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New from a Paris farm show

A telehandler market

Telehandlers and other unique loaders found their way into many exhibits at SIMA, where the equipment line is popular with livestock farmers. Merlo is among the companies manufacturing the most unique telehandlers and loaders, such as this lime and orange “TurboFarmer” loader. Merlo is building most of its telehandlers and loaders to do more on the farm than just loader work.

Quick-attach loaders

For several years, Europe has had the technology for a quick-attach loader, which includes automatic hydraulic coupling. Attachment and detachment take only 10 seconds because the operator doesn't need to climb off the tractor to hook up the hydraulics.

The French company Mailleux demonstrated to a crowd of farmers how quickly its loader arm attaches and reattaches to the hydraulic loader.

For more information, visit

Robotic milkers

Robotic milking technology has taken off in Europe. It is not unusual to head into a quaint dairy barn in Germany and find a robotic milker taking care of a 60-cow milking herd. These dairy farmers have embraced the technology as a way to ease the milking regimen that saddles small dairy operations.

Robotic milking technology is moving west, particularly into Canada. Companies such as Gascoigne Melotte hope large dairies in the U.S. eventually will invest in this technology.

The technology allows dairymen to expand their operations without adding labor. In addition, milk production should remain stable or improve because cows are milked more frequently. Each cow is milked and fed on its own schedule, meaning less stress and more milk production. A German dairyman says his herd goes into the robotic milker an average of three to four times a day for milking. The herd average is about 22,000 lbs. milk/year.

Gascoigne Melotte displayed its newest robotic milking prototype called the Zenith at SIMA. Designed for two cows, the milker is contained in a stainless steel stall with side openings. Its newest feature is an overhead transportable robot that can handle four milking boxes. The robot uses double ultrasonic sound waves to detect the first teat and follows the movement of the animal. Then a “fine” sensor locates the other teats, and the cluster attaches for milking. The teats are washed inside the teat cups. Cost for this milker is about $200,000. For more information, visit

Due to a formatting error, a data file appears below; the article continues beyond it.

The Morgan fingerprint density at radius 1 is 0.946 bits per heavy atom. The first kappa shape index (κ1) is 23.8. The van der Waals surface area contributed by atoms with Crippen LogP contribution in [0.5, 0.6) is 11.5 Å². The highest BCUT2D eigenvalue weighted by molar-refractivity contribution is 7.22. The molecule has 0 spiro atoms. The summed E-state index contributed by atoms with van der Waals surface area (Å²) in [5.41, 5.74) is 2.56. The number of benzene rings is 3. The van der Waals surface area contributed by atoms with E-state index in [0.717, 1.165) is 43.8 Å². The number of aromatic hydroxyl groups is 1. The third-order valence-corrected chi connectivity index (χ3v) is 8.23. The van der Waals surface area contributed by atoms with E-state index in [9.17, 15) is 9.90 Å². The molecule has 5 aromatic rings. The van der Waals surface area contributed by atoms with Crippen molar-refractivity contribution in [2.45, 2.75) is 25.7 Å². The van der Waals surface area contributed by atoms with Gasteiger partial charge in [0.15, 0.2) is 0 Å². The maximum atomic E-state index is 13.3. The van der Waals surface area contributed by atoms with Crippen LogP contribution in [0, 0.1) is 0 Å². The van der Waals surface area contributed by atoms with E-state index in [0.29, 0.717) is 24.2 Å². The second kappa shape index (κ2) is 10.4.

Sprayer technology

Most European countries tightly monitor pesticide application. For example, inspectors in Germany randomly check farms to inspect equipment for low-drift nozzles, look over the financial records to make sure the chemicals and equipment were actually purchased, and take chemical samples in the field.

Sprayers and nozzles have become more sophisticated to meet this increasing need for accuracy. Under development is the technology to select nozzles automatically from the cab. Each nozzle will have a digital address and will be adjusted individually.

Sprayers at SIMA exhibited the trend toward sophisticated controls and equipment design. The John Deere sprayer shown is equipped with air suspension and disc brakes. The Segup sprayer control box also shown will sense flow, plugged nozzles, and other actions, indicating them to the operator.

The sprayer company Tecnoma exhibited an all-plastic sprayer with an automated method of handling and rinsing tanks. An operator from the cab programs and transfers the exact liquids in the system.

Enclosed grain tanks

U.S. farmers attending SIMA immediately noticed that most combines included grain tank covers. Not only do the covers limit grain damage from poor weather, they also increase capacity.

Case IH was one of the many companies displaying a combine grain cover with a pop-up lid.

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